One of the strangest periods of Roman history was the period right before the republic collapsed and became an empire. The Romans, not known for losing, during this period lost nearly everything they put their hands on.
Catiline nearly overthrew the republic by rallying profligates, whoremongers, and drunken hipsters under the flag of rapacity. A Numidian king, Jugurtha, practically sauntered into the Roman senate and bribed a bunch of senators causing them to “overlook” his hostile foreign policy, which cost an ally its ruin and set pirates loose on sea trade.
Nothing was fought for – everything was bought. Money, not honor, was the currency; safety was lost for safety’s sake. Rome was plundered until Pompey arrived and in a moment of manliness and decision cleared the seas of pirates; the republic was lost to Catiline until Cicero placed his own life in danger to save it. Rome was bought until Metellus and Marius arrived, denying the bribes of Jugurtha and standing by their friends.
The strange thing about all of this was that Rome had always had the means to fight; she’d always had the men and the arms, and certainly always had the connections to do it. The fact of the matter was that until a few angry men stood in the senate and began to question the effeminacy and dishonor of the Roman people, nobody had been content to do anything about it. Until then almost nobody openly lamented that Rome made promises to her allies she wouldn’t keep, or that hostile tyrants made fools of them. They lacked the will to do so.
It’s been said many times before that great nations, particularly democracies, ruin themselves, sometimes because they are so proud that they pick fights they shouldn’t but more often they become so secure in their own happiness that they forget that happiness is the result of reason, justice, labor and war. As Moses once said to Israel, their greatest dangers lie not in the enemies that confronted them, but in the incontinence and effeminacy which so often succeed victory.
The most pampered generations are the most likely to throw a good nation away; knowing neither the triumph of battle nor the ecstasy of building. Perhaps believing that things will remain as they found them and feeling that chance and not effort, happenstance and not heritage, is the source of their comfort, they begin to imagine the current reality as their natural state and trust nature to do what only imagination could have invented, and constant virtue purchased.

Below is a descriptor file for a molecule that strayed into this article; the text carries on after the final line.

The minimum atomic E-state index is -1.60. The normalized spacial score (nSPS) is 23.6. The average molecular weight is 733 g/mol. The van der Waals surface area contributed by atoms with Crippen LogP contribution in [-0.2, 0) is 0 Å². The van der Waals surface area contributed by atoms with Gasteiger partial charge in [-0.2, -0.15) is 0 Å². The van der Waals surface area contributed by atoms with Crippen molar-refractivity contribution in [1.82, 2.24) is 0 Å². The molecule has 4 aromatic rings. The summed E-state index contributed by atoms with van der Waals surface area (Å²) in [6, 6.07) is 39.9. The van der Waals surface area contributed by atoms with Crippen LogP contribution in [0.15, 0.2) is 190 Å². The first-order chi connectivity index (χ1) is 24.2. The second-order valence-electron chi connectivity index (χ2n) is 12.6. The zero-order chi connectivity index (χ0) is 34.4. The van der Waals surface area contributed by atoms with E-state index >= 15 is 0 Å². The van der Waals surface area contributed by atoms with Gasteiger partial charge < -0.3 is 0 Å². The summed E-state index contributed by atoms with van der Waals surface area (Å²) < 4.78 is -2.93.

In short, never recognizing that a healthy preservation of anything good requires not indifference, but thinking and action as fresh and equally worthy as that which made it, and thinking that since they weren’t responsible for building their world, others will continue to sustain it, the pampered generation stands most in period of throwing away what the old generation has given them.
A man takes pride in his work, a patriot takes pride in his heritage – both of which are the life-blood of a great nation. If we share anything with Rome it is their delinquency, laziness and effeminacy right before they remembered who they were.
When we find ourselves lacking in respectability compared to Rome at her democratic worst, we must ask ourselves: what kind of men are we? Unless Congress takes a stand and remind us who we are before we become Mexico; unless ministers get into their pulpits and spur us into battle against an inexplicable yet stoppable Islamic evil; unless fathers teach their sons that trials for citizens and not rioting and mass destruction are the closet we’ll ever come to justice, a justice admittedly flawed, but the best we can manage outside of Eden, then we are asking the wrong question entirely. For we’ve been asking what kind of men we are, when it would much more fairly be admitted, especially in comparison with the enlightenment, fortitude and bravery of our English and American ancestors, that we aren’t really men at all.
Source: Letters to Hannah, by Jeremy Egerer